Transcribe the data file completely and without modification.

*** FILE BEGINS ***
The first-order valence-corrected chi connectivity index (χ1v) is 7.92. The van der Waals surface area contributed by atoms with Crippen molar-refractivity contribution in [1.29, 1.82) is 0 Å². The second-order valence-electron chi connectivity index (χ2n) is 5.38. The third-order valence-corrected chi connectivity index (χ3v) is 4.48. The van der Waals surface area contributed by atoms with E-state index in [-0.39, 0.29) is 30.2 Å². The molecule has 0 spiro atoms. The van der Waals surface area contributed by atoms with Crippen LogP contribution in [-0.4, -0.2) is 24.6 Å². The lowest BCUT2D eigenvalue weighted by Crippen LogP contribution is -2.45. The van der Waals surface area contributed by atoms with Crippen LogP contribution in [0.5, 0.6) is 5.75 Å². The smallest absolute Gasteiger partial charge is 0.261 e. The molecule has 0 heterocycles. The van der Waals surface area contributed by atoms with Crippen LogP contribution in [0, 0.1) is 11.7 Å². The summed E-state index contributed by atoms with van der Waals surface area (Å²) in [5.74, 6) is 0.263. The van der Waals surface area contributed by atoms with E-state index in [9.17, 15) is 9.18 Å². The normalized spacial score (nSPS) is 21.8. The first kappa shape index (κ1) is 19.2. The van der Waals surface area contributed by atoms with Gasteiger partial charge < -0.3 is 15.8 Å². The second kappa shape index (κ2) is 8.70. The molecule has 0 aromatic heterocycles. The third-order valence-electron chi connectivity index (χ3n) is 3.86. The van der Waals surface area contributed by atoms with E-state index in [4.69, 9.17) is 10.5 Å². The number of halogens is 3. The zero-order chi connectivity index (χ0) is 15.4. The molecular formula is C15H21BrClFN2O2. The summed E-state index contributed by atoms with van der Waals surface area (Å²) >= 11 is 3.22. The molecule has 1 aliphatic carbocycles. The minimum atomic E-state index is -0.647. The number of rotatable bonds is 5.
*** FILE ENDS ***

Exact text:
The first-order valence-corrected chi connectivity index (χ1v) is 7.92. The van der Waals surface area contributed by atoms with Crippen molar-refractivity contribution in [1.29, 1.82) is 0 Å². The second-order valence-electron chi connectivity index (χ2n) is 5.38. The third-order valence-corrected chi connectivity index (χ3v) is 4.48. The van der Waals surface area contributed by atoms with E-state index in [-0.39, 0.29) is 30.2 Å². The molecule has 0 spiro atoms. The van der Waals surface area contributed by atoms with Crippen LogP contribution in [-0.4, -0.2) is 24.6 Å². The lowest BCUT2D eigenvalue weighted by Crippen LogP contribution is -2.45. The van der Waals surface area contributed by atoms with Crippen LogP contribution in [0.5, 0.6) is 5.75 Å². The smallest absolute Gasteiger partial charge is 0.261 e. The molecule has 0 heterocycles. The van der Waals surface area contributed by atoms with Crippen LogP contribution in [0, 0.1) is 11.7 Å². The summed E-state index contributed by atoms with van der Waals surface area (Å²) in [5.74, 6) is 0.263. The van der Waals surface area contributed by atoms with E-state index in [9.17, 15) is 9.18 Å². The normalized spacial score (nSPS) is 21.8. The first kappa shape index (κ1) is 19.2. The van der Waals surface area contributed by atoms with Gasteiger partial charge < -0.3 is 15.8 Å². The second kappa shape index (κ2) is 8.70. The molecule has 0 aromatic heterocycles. The third-order valence-electron chi connectivity index (χ3n) is 3.86. The van der Waals surface area contributed by atoms with E-state index in [4.69, 9.17) is 10.5 Å². The number of halogens is 3. The zero-order chi connectivity index (χ0) is 15.4. The molecular formula is C15H21BrClFN2O2. The summed E-state index contributed by atoms with van der Waals surface area (Å²) >= 11 is 3.22. The molecule has 1 aliphatic carbocycles. The minimum atomic E-state index is -0.647. The number of rotatable bonds is 5.